Tuesday, 29 July 2014
Last updated 19 hours ago
Oct 3 2008 | 12:53pm ET
The Securities and Exchange Commission has filed suit against David Myatt and William Eichengreen, charging them with fraud involving a now-defunct hedge fund, Directors Performance Fund.
The SEC alleges that Myatt defrauded the fund by convincing Directors Financial Group—the fund's investment adviser and managing member—to invest $25 million in a “prime bank” scheme. Myatt allegedly claimed that he was an associate with American Trade Industries, which purportedly held over $60 million in assets used to “assist the global financial markets and social well-being of others.” ATI's president, Richard Warren, allegedly ran a trading program that transacted in unidentified discounted fixed-income instruments. The ATI Program was promoted to earn a return in excess of 10% per month with no risk to invested principal.
Myatt also said trading for the ATI Program occurred on a secret market overseen by “the Fed” whereby Warren was one of the few traders licensed by “the Fed” to trade on that secret market.
Actually, the ATI Program was a sham and no trades ever took place and no profits were ever generated.
According to the SEC, the fund's chief compliance officer, William Eichengreen, defrauded the fund by falsifying its financial statements allowing the firm to take profit-based fees to which it was not entitled. He also defrauded prospective investors by consistently misrepresenting the fund's trading strategy, investments, and performance.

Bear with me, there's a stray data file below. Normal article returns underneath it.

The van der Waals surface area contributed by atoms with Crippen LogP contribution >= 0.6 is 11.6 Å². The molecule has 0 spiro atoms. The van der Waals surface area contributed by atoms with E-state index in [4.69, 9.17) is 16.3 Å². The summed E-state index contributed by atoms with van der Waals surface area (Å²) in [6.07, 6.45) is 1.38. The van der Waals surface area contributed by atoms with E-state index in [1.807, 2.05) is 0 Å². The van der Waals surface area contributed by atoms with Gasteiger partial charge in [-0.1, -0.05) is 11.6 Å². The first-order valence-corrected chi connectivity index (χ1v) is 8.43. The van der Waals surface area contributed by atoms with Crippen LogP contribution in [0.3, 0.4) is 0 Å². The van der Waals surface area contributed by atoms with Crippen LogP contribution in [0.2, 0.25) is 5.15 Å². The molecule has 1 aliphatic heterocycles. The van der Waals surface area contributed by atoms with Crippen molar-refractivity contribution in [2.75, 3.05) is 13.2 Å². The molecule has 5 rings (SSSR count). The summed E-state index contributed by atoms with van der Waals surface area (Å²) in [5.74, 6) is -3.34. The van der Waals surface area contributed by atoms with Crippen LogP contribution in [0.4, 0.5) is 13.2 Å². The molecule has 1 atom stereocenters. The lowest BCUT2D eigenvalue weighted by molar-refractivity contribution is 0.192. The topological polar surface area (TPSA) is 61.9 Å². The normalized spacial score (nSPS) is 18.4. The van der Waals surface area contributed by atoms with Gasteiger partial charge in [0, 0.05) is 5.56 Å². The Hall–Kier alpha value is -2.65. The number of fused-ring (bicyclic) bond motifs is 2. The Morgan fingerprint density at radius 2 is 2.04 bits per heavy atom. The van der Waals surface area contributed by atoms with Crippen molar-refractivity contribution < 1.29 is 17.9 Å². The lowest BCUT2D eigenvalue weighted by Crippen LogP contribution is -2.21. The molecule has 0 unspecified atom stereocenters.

The SEC seeks an order requiring Eichengreen and Myatt to pay a civil monetary penalty. It has previously sued the firm and its president, Sharon Vaughn, in connection with this matter and settled against Vaughn resulting in the court distributing the fund's assets to investors, ensuring that investors received their principal in full.
Myatt and Warren were previously charged in connection with this matter and Warren was found guilty of 11 wire fraud counts while Myatt pled guilty to an obstruction of justice charge based on his misconduct.
Jul 8 2014 | 10:48am ET
The surge in derivatives regulation is among the most complex challenges facing the financial services industry today. Northern Trust’s Joshua Satten recently spoke with FINalternatives to share insights into the challenges presented by new regulation and explore how the industry is responding. Read more…